Can communities lead their own development in places where civil society is severely restricted? Development banks think so.
By Ishita Petkar and Lynn Schweisfurth
(This post is also available in Russian.)
In recent years, Uzbekistan has embarked on a well-publicized reform path, attracting billions of dollars in foreign investment. Yet, the country continues to face numerous challenges, stemming from decades of government neglect, coupled with endemic corruption and a lack of investment in essential services and infrastructure. Basic human rights, such as the right to access clean drinking water, electricity and heating, still remain out of reach for many Uzbek citizens.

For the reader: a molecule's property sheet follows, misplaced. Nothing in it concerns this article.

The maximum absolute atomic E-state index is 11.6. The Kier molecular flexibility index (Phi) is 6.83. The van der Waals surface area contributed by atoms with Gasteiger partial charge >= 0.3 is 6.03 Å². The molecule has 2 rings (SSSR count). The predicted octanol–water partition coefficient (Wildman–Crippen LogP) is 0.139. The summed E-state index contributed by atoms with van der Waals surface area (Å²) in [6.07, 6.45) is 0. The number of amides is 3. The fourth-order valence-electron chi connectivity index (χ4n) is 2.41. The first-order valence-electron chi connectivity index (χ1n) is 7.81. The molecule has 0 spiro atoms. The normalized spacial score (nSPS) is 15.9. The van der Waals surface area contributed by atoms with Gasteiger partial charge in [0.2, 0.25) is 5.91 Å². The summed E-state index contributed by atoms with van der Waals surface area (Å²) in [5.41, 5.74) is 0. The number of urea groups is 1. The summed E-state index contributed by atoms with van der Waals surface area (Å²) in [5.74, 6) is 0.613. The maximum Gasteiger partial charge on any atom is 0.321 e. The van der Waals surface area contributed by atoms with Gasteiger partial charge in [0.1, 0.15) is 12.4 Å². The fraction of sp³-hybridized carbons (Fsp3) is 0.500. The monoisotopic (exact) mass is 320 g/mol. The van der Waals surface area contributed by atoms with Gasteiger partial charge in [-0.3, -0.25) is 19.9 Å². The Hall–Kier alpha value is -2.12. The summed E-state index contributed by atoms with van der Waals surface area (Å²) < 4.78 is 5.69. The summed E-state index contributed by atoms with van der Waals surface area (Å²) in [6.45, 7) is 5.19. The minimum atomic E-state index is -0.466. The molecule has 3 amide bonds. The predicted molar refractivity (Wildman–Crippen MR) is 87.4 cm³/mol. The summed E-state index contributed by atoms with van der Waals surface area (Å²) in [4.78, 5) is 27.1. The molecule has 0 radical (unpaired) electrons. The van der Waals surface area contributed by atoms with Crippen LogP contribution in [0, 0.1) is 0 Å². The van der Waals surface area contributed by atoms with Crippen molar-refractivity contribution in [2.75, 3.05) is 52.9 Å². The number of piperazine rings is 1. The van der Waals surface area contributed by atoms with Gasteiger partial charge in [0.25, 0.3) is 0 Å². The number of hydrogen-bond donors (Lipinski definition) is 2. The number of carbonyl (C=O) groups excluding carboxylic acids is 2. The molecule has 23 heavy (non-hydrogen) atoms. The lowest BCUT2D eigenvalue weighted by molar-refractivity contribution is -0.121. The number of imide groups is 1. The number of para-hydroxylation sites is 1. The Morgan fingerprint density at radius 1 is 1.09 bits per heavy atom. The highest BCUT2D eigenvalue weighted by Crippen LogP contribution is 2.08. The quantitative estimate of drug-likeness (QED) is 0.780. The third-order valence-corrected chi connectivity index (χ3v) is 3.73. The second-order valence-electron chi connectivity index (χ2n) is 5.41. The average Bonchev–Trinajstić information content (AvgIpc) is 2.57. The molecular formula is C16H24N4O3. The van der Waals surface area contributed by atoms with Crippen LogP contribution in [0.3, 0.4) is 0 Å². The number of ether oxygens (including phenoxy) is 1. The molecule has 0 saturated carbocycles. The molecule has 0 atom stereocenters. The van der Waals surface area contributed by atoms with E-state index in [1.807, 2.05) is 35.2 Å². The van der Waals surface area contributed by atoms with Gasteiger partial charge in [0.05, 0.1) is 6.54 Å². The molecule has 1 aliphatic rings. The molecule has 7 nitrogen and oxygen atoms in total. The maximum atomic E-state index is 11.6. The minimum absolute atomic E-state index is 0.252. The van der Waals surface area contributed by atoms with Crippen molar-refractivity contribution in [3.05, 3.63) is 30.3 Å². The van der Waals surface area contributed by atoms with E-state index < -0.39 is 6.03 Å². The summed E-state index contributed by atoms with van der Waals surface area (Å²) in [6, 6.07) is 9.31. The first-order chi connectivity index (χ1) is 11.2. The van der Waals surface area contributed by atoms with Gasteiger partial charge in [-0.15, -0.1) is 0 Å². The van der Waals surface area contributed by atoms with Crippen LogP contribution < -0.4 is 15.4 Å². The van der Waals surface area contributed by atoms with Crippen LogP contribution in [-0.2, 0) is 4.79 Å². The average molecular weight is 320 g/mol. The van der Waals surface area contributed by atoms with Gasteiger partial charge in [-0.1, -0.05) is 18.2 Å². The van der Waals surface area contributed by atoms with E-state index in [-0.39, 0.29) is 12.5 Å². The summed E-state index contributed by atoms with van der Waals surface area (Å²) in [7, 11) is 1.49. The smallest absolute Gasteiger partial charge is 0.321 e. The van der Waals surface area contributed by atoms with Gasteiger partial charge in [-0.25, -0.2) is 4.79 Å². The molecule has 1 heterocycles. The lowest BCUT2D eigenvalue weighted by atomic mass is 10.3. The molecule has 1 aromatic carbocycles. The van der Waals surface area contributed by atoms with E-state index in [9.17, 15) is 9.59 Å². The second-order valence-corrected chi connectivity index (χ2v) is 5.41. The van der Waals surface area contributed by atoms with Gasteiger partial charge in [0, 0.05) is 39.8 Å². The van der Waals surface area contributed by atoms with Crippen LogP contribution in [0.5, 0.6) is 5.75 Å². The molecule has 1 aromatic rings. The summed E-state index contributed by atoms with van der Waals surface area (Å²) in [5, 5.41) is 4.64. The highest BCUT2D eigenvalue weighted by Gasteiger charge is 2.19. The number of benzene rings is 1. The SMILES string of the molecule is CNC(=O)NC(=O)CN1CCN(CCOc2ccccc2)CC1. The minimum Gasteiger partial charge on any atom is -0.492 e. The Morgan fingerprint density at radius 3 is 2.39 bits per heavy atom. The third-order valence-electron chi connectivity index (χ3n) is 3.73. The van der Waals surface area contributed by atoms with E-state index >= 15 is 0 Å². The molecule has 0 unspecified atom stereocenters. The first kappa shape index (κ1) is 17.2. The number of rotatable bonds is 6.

President Mirziyoyev’s reform path has the potential to generate lucrative business opportunities and perhaps deliver urgently needed jobs and benefits to the Uzbek people. However, for the most part, the reforms have thus far failed to meaningfully consider the role of communities and civil society. Ordinary people remain largely excluded from this process and as recent elections (observed by international agencies such as OSCE) have confirmed, Uzbekistan is still a long way from democracy.
This context has not prevented development banks from pouring investment into the country. According to data from the Early Warning System, since January 2019, commitments for new investments amounting to $5.5 billion across 6 banks have been disclosed, spanning a wide variety of sectors, from energy and transport to water and sanitation.